dfs kranich 2

 

03/18 DFS Kranich II Two Seater Glider

 The Kranich two seater training glider was the first plane produced in a large- scale production in Germany and it spread out over the world very soon. It competed against the prevalent Schneider Grunau 9, the Schneider SG 38 and other single seater trainers. In the years to come the two seaters prevailed.

The Kranich was designed by the famous Hans Jacobs, whose mentor was Lippisch, a member of the Rhön-Rositten Society. This society flourished in the twenties, but did not suit the upcoming Nazi regime and was liquidated. Out of the ruins of this society Prof. Georgii set up the DFS Deutsche Forschungsanstalt für Segelflug (German Research Institute for Gliding Flight). Later it took shelter in the Reichsluftfahrt Ministerium (Department of Aviation).

In 1935 the Kranich was placed on the market. Nearly nothing is known of this Type I. The plane was built by Co. Schweyer in Mannheim with an open or a closed plexiglass hood. After the war, when glider flying was allowed in Western Germany in 1951, Jacobs designed the Kranich II. This plane was built by a revived company – Focke-Wulf. As a matter of fact, this was a completely new plane, but it carried on the famous name.

These airplanes were delivered to glider flying schools of the Reich for the pre-military training in the DLV, the Deutscher Luftsport Verband (German Aero Confederation), later renamed NSFK, Nationalsozialisters Fliegerkorps (National Socialist Flying Corps) and the Flieger-HJ (Hitler-Jugend). The Luftwaffe also took some of these planes for training.

With a glide ratio of 23 and a sink rate of 0.7m/s at that time the Kranich was a high performance glider and records were established with this plane. But with a take-off weight of 450 kg it was a heavy bird and ground crews worked up some sweat to get it into the air.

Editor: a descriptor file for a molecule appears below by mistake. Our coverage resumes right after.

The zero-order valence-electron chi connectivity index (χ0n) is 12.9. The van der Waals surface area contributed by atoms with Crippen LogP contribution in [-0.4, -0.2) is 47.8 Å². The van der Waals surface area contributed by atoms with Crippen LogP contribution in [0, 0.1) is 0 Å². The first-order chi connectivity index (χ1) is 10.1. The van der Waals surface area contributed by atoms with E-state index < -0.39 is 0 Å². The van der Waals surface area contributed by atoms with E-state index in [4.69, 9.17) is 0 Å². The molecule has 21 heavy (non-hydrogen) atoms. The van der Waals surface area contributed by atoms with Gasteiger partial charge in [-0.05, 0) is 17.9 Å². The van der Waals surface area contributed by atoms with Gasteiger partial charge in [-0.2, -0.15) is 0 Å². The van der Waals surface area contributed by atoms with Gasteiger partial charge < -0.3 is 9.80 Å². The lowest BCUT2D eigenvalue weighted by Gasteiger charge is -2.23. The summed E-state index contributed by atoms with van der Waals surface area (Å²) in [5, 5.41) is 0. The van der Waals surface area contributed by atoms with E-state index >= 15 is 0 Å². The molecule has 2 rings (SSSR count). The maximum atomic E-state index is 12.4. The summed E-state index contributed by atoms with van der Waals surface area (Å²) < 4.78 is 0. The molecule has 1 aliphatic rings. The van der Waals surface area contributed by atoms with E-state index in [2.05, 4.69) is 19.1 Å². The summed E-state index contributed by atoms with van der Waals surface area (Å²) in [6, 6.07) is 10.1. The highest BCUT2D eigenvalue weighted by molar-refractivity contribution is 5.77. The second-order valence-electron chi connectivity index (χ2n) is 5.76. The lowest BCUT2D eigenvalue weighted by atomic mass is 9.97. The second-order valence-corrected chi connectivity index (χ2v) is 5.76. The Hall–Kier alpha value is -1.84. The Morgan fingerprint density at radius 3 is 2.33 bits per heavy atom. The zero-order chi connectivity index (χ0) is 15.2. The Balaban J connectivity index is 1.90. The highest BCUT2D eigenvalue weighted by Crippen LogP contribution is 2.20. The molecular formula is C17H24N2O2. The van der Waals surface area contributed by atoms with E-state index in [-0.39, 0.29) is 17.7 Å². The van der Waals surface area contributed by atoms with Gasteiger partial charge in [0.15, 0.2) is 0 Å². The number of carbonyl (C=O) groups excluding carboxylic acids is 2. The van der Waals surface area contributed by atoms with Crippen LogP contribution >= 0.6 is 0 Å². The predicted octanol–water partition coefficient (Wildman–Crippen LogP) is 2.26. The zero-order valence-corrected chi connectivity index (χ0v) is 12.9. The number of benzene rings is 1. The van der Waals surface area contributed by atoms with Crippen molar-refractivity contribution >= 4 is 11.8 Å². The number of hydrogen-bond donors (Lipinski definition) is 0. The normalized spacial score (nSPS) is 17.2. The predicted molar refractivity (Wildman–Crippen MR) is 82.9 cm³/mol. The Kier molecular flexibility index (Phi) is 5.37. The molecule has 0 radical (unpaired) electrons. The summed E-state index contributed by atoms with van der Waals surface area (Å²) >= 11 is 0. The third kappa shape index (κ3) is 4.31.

In October 1940 Erich Klöckner, after lengthy airplane towing and by wave soaring, succeded in climbing into the stratosphere to a height of 11,400 m.The FAI recognizedthis record after the war. It was not before 1950 that this record was surpassed in the States.

Nobody knows how many Kranich planes were built, but some suvived the war. A few were

hidden in good time emerged when glider flying was permitted again. During the war this plane was built under license in Sweden and after the war by SZD in Poland and MARZ in the CSSR.

In the fifties the Kranich was surpassed by lighter and more efficient two seaters like Scheibe Bergfalke Iior Schleicher Ka 2 and Ka 7. The two seater training had 

dfs kranich 1x

won, and these famous planes marked the beginning. Even today you can encounter some of these planes in Germany and abroad and they are the center of attraction at vintge meetings.

Technical data

Length 7.75 m; wing-span 18,00 m; wing area 22.70m2; empty mass 175 kg; max. take off weight 450 – 465 kg; v/max 175km/; v/tow and winch 100 km/; glide ratio 23.6; sink rate 0.7 m/s